How the brain stabilizes its connections in order to learn better
News Jul 18, 2014
Throughout our lives, our brains adapt to what we learn and memorise. The brain is indeed made up of complex networks of neurons and synapses that are constantly re-configured. However, in order for learning to leave a trace, connections must be stabilized. A team at the University of Geneva (UNIGE) discovered a new cellular mechanism involved in the long-term stabilization of neuron connections, in which non-neuronal cells, called astrocytes, play a role unidentified until now. These results, published in Current Biology, will lead to a better understanding of neurodegenerative and neurodevelopmental diseases.
The central nervous system excitatory synapses – points of contact between neurons that allow them to transmit signals – are highly dynamic structures, which are continuously forming and dissolving. They are surrounded by non-neuronal cells, or glial cells, which include the distinctively star-shaped astrocytes. These cells form complex structures around synapses, and play a role in the transmission of cerebral information which was widely unknown before.
Plasticity and Stability
By increasing neuronal activity through whiskers stimulation of adult mice, the scientists were able to observe, in both the somatosensory cortex and the hippocampus, that this increased neuronal activity provokes an increase in astrocytes movements around synapses. The synapses, surrounded by astrocytes, re-organise their architecture, which protects them and increases their longevity. The team of researchers led by Dominique Muller, Professor in the Department of Fundamental Neuroscience of the Faculty of Medicine at UNIGE, developed new techniques that allowed them to specifically "control" the different synaptic structures, and to show that the phenomenon took place exclusively in the connections between neurons involved in learning. "In summary, the more the astrocytes surround the synapses, the longer the synapses last, thus allowing learning to leave a mark on memory," explained Yann Bernardinelli, the lead author on this study.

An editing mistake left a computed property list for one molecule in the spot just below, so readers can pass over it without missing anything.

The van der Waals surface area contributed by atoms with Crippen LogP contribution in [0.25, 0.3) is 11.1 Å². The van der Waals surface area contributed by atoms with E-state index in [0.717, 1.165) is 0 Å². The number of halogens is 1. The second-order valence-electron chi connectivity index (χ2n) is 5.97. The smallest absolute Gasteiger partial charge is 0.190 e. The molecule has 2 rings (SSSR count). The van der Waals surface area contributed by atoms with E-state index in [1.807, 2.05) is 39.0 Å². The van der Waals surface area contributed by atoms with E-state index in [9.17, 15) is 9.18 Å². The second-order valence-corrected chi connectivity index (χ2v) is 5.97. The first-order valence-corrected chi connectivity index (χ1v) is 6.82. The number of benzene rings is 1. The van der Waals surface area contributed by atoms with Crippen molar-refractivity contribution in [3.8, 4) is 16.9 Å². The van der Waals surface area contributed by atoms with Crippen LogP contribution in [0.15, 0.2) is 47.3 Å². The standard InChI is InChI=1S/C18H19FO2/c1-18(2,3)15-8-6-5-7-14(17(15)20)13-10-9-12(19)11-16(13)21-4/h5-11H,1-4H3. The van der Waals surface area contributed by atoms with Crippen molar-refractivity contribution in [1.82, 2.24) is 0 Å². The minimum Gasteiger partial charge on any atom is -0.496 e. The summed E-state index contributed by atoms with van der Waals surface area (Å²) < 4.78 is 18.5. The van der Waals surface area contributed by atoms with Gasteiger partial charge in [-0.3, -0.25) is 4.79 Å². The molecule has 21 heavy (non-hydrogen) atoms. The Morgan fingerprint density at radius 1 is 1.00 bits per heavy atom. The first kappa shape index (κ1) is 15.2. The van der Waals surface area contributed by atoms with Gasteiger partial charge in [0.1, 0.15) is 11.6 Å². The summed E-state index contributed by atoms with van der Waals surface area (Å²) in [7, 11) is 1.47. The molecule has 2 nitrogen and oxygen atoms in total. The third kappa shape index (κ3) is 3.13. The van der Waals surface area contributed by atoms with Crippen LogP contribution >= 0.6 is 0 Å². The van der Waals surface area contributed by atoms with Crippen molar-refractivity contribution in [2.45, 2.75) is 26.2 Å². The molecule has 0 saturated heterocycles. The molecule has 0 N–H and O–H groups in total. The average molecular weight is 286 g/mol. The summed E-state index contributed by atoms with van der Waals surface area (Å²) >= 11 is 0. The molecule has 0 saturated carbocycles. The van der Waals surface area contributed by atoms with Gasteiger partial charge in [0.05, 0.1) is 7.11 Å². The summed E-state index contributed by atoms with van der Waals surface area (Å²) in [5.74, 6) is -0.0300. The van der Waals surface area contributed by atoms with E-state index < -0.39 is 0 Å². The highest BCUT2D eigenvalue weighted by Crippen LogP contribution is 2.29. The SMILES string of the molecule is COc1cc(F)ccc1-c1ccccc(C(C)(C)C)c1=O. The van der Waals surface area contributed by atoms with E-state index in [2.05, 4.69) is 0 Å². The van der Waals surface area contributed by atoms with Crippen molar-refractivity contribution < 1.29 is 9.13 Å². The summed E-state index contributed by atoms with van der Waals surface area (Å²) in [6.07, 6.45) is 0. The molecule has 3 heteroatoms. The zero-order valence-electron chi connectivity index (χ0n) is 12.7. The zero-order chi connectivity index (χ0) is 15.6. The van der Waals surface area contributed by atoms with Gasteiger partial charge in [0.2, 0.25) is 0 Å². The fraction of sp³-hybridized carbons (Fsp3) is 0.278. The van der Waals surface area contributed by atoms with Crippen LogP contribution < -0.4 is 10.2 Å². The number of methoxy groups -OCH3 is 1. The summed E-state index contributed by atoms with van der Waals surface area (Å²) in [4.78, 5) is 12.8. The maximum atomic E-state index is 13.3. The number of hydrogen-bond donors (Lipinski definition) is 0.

This study identifies a new, two-way interaction between neurons and astrocytes, in which the learning process regulates the structural plasticity of astrocytes, who in turn determine the fate of the synapses. This mechanism indicates that astrocytes apparently play an important role in the processes of learning and memory, which present abnormally in various neurodegenerative and neurodevelopmental diseases, among which Alzheimer's, autism, or Fragile X syndrome.
This discovery highlights the until now underestimated importance of cells which, despite being non-neuronal, participate in a crucial way in the cerebral mechanisms that allow us to learn and retain memories of what we have learned.
Note: Material may have been edited for length and content. For further information, please contact the cited source.
Yann Bernardinelli, Jerome Randall, Elia Janett, Irina Nikonenko, Stéphane König, Emma Victoria Jones, Carmen E. Flores, Keith K. Murai, Christian G. Bochet, Anthony Holtmaat, Dominique Muller. Activity-Dependent Structural Plasticity of Perisynaptic Astrocytic Domains Promotes Excitatory Synapse Stability. Current Biology, Published July 2014. doi: 10.1016/j.cub.2014.06.025
When infants are playing with objects, their early attempts to pay attention to things are accompanied by bursts of high-frequency activity in their brain. But what happens when parents play together with them? New research shows for the first time that when adults are engaged in joint play together with their infant, their own brains show similar bursts of high-frequency activity.
Many species of mammals have evolved what appear to be paradoxical behaviours towards their young. Like humans, most exhibit nurturing, protective behaviours, and in some circumstances even act as surrogate parents. However, virgin males often engage in infanticide as a strategy to propagate their own genes. How are these conflicting social behaviours controlled?